News and practice for haematology nurse specialists
Hypertension is a major risk factor for coronary heart disease, stroke and heart failure; accurate blood pressure measurement is essential for correct diagnosis
Neonates with suspected early-onset sepsis are often treated aggressively with antibiotics before infection is confirmed. NICE has recommended a gentler approach
Rabies is a lethal infection that is prevalent in many regions worldwide. It can be prevented by vaccination and by prompt post-exposure treatment
Health professionals need to be aware of the importance of patient identification when taking blood samples to reduce adverse events
Red and white blood cells have a range of functions and a full blood count is the one of the most frequently requested routine tests to aid diagnosis
A man’s blood group has been shown to significantly influence the chance that prostate cancer will return after successful surgery.
Scientists have shown how “good” cholesterol can go bad and contribute to heart disease and strokes.
A haemophilia nurse consultant has contributed to a unique new book about the personal experiences of people affected by bleeding disorders.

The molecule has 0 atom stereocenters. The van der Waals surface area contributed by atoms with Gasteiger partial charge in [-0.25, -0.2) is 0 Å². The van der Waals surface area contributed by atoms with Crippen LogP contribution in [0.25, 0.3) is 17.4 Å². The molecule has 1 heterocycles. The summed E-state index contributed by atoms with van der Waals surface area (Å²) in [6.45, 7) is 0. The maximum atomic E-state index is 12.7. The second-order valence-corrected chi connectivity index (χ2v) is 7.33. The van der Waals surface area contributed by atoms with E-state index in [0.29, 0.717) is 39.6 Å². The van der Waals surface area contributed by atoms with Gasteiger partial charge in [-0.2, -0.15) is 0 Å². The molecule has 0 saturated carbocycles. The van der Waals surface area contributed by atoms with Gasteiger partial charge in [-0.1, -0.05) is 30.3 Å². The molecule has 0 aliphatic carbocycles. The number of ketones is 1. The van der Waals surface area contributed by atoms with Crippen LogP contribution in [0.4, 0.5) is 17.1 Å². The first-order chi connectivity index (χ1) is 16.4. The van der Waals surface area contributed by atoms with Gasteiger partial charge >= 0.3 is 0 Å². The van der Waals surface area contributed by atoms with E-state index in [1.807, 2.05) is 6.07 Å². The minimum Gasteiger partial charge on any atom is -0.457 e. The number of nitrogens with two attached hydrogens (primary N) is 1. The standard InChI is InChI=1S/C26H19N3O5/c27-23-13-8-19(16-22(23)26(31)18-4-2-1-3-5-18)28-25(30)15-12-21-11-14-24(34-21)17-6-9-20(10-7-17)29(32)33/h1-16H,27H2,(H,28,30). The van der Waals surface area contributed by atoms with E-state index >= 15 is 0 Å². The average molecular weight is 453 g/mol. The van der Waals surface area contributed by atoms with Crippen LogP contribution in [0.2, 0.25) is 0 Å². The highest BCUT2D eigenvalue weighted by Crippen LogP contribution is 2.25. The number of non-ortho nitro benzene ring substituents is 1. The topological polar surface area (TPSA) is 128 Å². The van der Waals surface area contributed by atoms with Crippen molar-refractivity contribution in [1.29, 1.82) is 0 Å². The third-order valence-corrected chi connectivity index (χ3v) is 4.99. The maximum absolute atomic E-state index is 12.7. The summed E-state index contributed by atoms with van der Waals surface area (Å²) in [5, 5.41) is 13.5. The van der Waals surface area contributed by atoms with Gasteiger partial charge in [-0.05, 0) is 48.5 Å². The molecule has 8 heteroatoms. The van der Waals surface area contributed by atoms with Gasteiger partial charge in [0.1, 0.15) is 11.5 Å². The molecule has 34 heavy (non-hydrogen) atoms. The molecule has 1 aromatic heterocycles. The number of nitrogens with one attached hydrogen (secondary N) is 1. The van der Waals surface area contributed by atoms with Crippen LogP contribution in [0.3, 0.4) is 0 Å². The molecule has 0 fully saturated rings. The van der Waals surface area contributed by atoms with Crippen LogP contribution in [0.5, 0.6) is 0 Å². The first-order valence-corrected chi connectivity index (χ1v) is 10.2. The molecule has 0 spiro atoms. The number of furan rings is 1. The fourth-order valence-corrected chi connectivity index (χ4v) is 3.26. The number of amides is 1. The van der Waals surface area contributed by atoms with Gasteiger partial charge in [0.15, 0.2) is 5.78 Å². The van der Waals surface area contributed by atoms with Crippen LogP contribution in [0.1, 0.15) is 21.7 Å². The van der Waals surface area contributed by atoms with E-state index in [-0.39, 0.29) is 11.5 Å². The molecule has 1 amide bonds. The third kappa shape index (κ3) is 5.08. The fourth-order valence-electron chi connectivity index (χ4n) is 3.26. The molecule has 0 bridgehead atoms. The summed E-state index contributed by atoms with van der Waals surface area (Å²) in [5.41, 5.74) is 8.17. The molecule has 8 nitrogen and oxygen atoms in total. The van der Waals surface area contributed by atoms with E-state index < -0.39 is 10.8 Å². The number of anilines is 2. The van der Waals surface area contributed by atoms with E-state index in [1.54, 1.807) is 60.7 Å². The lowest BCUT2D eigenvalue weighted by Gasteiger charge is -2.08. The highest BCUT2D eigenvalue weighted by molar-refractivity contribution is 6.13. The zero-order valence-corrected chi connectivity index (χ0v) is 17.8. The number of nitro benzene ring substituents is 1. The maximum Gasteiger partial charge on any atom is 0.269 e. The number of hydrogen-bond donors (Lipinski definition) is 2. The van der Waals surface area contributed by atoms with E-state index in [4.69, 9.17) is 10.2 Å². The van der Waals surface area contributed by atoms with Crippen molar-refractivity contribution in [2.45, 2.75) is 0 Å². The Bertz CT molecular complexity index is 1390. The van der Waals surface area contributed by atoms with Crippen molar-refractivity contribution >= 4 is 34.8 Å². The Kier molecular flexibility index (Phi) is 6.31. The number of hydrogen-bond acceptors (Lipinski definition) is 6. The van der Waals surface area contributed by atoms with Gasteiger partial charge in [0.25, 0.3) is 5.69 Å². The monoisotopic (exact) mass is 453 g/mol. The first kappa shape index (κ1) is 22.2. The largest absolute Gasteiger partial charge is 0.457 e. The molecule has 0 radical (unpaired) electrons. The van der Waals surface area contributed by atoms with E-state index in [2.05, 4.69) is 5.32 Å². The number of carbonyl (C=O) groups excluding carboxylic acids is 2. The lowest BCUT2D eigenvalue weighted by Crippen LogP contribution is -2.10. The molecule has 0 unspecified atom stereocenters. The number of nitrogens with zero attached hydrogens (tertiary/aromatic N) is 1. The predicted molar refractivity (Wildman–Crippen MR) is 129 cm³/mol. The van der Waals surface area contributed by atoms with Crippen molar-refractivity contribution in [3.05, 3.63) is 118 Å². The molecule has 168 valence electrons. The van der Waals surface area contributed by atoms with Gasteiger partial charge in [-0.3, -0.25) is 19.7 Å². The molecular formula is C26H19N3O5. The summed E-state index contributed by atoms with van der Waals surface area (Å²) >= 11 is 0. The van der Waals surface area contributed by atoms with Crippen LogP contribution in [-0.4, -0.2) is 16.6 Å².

Local and world-renowned artists, as well as staff and patients, have all submitted work for a special one-off auction to raise money for King’s College Hospital Foundation Trust.
Blood donors are being urged to come forward in the run-up to the festive season as blood stocks run low.
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Anaemia is often overlooked as its symptoms – shortness of breath, palpitations, headache and dizziness, for example – can be put down to a range of other conditions.
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Every year about 5,000 patients die unnecessarily in the UK from hospital-acquired infection (National Audit Office, 2000). Many become infected during simple procedures, such as administering intravenous drugs and managing wounds, owing to poor hand-washing and aseptic technique. Despite this, it has been shown that techniques and terminology vary greatly (Rowley, 1996).
Behind the Headlines
“Working out in warm water could be a radical new cure for high blood pressure,” the Mail Online reports. Results of a small study suggest that “hot aquarobics” may benefit people who had failed to respond to conventional treatment for high blood pressure.